|Title||Two or Three Things that I Know about Culture|
|Publication Type||Journal Article|
|Year of Publication||1999|
|Journal||The Journal of the Royal Anthropological Institute|
This lecture is mainly about the enduring significance of culture as an anthropological concept and the significance of its endurance among the peoples anthropologists study. It argues against the easy functionalist dismissal of the peoples' claims of cultural distinction (the so-called invention of tradition) and for the continued relevance of such distinction (the inventiveness of tradition). It also argues that the anthropological codgers such as Boas, Linton, et al., far from being guilty of all the bad things people are now saying about them, had ideas about culture that are still pertinent to the understanding of its contemporary forms and processes. But then, they had one advantage over most of us today: they had no paralysing fear of structure.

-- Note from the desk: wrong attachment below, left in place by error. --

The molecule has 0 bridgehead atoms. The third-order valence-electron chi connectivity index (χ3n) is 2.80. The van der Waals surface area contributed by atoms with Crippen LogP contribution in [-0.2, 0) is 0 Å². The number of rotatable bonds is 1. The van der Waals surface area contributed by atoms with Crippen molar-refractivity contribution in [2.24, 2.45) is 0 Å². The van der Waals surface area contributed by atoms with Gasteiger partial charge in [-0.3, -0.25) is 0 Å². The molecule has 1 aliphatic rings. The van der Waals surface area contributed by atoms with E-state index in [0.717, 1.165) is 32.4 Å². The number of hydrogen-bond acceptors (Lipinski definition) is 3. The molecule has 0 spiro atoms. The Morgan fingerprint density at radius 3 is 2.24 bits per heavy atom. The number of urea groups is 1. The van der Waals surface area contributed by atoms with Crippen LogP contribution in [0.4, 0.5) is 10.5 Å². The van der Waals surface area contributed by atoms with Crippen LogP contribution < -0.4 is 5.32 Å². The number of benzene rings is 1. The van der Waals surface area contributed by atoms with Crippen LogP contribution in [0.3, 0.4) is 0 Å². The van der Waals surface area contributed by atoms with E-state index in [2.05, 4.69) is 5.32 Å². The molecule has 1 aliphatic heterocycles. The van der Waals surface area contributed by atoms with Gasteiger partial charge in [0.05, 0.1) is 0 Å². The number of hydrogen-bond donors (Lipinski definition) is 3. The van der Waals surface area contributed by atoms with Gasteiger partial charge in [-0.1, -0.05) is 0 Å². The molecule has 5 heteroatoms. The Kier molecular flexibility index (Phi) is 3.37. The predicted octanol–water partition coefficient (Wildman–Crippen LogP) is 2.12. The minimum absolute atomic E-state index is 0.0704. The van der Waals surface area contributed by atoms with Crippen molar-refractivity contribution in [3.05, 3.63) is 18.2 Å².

Two or Three Things that I Know about Culture
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